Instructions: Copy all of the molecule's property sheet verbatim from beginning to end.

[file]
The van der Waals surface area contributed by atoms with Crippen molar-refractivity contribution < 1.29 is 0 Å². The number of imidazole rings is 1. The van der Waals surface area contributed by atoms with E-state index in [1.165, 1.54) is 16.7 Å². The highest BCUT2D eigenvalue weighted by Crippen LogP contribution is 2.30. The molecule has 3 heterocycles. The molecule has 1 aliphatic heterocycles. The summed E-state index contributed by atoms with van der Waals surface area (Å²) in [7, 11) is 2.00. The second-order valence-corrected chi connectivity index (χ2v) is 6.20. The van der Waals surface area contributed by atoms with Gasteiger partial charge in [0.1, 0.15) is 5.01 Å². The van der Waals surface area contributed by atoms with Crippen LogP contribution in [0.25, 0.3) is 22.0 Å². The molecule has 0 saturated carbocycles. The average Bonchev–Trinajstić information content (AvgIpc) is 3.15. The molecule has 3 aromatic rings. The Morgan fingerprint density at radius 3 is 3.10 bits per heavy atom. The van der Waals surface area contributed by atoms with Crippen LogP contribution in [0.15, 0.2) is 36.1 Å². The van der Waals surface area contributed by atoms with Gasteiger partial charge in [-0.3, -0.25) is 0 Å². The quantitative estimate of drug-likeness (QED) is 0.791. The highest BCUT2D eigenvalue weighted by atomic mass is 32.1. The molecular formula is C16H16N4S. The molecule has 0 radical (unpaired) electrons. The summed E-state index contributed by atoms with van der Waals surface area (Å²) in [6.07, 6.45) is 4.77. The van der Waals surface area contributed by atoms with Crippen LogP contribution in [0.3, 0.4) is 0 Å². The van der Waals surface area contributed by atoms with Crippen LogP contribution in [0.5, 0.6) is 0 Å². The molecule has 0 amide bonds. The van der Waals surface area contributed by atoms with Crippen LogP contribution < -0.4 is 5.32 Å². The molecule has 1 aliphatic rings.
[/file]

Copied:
The van der Waals surface area contributed by atoms with Crippen molar-refractivity contribution < 1.29 is 0 Å². The number of imidazole rings is 1. The van der Waals surface area contributed by atoms with E-state index in [1.165, 1.54) is 16.7 Å². The highest BCUT2D eigenvalue weighted by Crippen LogP contribution is 2.30. The molecule has 3 heterocycles. The molecule has 1 aliphatic heterocycles. The summed E-state index contributed by atoms with van der Waals surface area (Å²) in [7, 11) is 2.00. The second-order valence-corrected chi connectivity index (χ2v) is 6.20. The van der Waals surface area contributed by atoms with Gasteiger partial charge in [0.1, 0.15) is 5.01 Å². The van der Waals surface area contributed by atoms with Crippen LogP contribution in [0.25, 0.3) is 22.0 Å². The molecule has 0 saturated carbocycles. The average Bonchev–Trinajstić information content (AvgIpc) is 3.15. The molecule has 3 aromatic rings. The Morgan fingerprint density at radius 3 is 3.10 bits per heavy atom. The van der Waals surface area contributed by atoms with Crippen LogP contribution in [0.15, 0.2) is 36.1 Å². The van der Waals surface area contributed by atoms with Gasteiger partial charge in [-0.3, -0.25) is 0 Å². The quantitative estimate of drug-likeness (QED) is 0.791. The highest BCUT2D eigenvalue weighted by atomic mass is 32.1. The molecular formula is C16H16N4S. The molecule has 0 radical (unpaired) electrons. The summed E-state index contributed by atoms with van der Waals surface area (Å²) in [6.07, 6.45) is 4.77. The van der Waals surface area contributed by atoms with Crippen LogP contribution in [0.3, 0.4) is 0 Å². The van der Waals surface area contributed by atoms with Crippen LogP contribution in [0.5, 0.6) is 0 Å². The molecule has 0 amide bonds. The van der Waals surface area contributed by atoms with Crippen LogP contribution < -0.4 is 5.32 Å². The molecule has 1 aliphatic rings.